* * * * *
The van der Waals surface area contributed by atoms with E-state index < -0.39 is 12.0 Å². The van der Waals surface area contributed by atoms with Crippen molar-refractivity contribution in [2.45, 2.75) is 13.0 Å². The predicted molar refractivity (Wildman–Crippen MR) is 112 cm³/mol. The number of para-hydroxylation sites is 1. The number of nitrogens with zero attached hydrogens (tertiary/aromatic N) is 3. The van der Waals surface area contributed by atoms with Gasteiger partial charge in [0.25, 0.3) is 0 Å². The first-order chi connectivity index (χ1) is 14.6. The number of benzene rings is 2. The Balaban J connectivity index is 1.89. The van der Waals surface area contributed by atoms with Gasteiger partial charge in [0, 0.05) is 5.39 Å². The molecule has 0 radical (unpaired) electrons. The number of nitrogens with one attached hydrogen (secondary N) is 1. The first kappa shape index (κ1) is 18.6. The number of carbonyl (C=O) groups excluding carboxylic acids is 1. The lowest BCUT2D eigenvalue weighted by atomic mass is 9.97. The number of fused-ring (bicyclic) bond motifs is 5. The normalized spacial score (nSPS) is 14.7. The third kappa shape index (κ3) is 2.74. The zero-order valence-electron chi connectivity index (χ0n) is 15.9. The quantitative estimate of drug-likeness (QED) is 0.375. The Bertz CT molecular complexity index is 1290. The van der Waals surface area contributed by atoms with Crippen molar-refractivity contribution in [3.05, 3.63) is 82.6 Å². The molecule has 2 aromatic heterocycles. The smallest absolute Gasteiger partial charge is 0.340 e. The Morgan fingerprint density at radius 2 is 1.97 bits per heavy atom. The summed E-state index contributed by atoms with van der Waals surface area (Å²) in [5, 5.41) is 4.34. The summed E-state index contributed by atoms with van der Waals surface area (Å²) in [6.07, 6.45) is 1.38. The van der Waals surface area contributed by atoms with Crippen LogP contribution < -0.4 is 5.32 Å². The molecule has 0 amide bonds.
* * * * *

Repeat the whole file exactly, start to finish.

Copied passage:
The van der Waals surface area contributed by atoms with E-state index < -0.39 is 12.0 Å². The van der Waals surface area contributed by atoms with Crippen molar-refractivity contribution in [2.45, 2.75) is 13.0 Å². The predicted molar refractivity (Wildman–Crippen MR) is 112 cm³/mol. The number of para-hydroxylation sites is 1. The number of nitrogens with zero attached hydrogens (tertiary/aromatic N) is 3. The van der Waals surface area contributed by atoms with Gasteiger partial charge in [0.25, 0.3) is 0 Å². The first-order chi connectivity index (χ1) is 14.6. The number of benzene rings is 2. The Balaban J connectivity index is 1.89. The van der Waals surface area contributed by atoms with Gasteiger partial charge in [0, 0.05) is 5.39 Å². The molecule has 0 radical (unpaired) electrons. The number of nitrogens with one attached hydrogen (secondary N) is 1. The first kappa shape index (κ1) is 18.6. The number of carbonyl (C=O) groups excluding carboxylic acids is 1. The lowest BCUT2D eigenvalue weighted by atomic mass is 9.97. The number of fused-ring (bicyclic) bond motifs is 5. The normalized spacial score (nSPS) is 14.7. The third kappa shape index (κ3) is 2.74. The zero-order valence-electron chi connectivity index (χ0n) is 15.9. The quantitative estimate of drug-likeness (QED) is 0.375. The Bertz CT molecular complexity index is 1290. The van der Waals surface area contributed by atoms with Crippen molar-refractivity contribution in [3.05, 3.63) is 82.6 Å². The molecule has 2 aromatic heterocycles. The smallest absolute Gasteiger partial charge is 0.340 e. The Morgan fingerprint density at radius 2 is 1.97 bits per heavy atom. The summed E-state index contributed by atoms with van der Waals surface area (Å²) in [5, 5.41) is 4.34. The summed E-state index contributed by atoms with van der Waals surface area (Å²) in [6.07, 6.45) is 1.38. The van der Waals surface area contributed by atoms with Crippen LogP contribution < -0.4 is 5.32 Å². The molecule has 0 amide bonds.